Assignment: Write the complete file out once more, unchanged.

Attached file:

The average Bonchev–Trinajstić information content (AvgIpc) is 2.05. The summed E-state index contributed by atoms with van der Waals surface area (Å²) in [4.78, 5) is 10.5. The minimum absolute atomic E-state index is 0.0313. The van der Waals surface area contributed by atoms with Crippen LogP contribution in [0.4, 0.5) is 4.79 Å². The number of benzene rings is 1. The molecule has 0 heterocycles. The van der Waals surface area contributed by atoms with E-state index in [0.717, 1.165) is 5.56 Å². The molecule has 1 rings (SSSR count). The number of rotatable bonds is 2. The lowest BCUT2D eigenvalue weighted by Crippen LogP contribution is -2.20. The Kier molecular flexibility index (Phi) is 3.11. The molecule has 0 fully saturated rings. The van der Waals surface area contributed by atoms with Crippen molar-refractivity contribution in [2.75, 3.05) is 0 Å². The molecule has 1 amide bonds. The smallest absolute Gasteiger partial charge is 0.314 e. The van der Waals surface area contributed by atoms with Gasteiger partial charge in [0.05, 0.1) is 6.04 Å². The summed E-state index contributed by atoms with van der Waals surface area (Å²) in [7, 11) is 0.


The average Bonchev–Trinajstić information content (AvgIpc) is 2.05. The summed E-state index contributed by atoms with van der Waals surface area (Å²) in [4.78, 5) is 10.5. The minimum absolute atomic E-state index is 0.0313. The van der Waals surface area contributed by atoms with Crippen LogP contribution in [0.4, 0.5) is 4.79 Å². The number of benzene rings is 1. The molecule has 0 heterocycles. The van der Waals surface area contributed by atoms with E-state index in [0.717, 1.165) is 5.56 Å². The molecule has 1 rings (SSSR count). The number of rotatable bonds is 2. The lowest BCUT2D eigenvalue weighted by Crippen LogP contribution is -2.20. The Kier molecular flexibility index (Phi) is 3.11. The molecule has 0 fully saturated rings. The van der Waals surface area contributed by atoms with Crippen molar-refractivity contribution in [2.75, 3.05) is 0 Å². The molecule has 1 amide bonds. The smallest absolute Gasteiger partial charge is 0.314 e. The van der Waals surface area contributed by atoms with Gasteiger partial charge in [0.05, 0.1) is 6.04 Å². The summed E-state index contributed by atoms with van der Waals surface area (Å²) in [7, 11) is 0.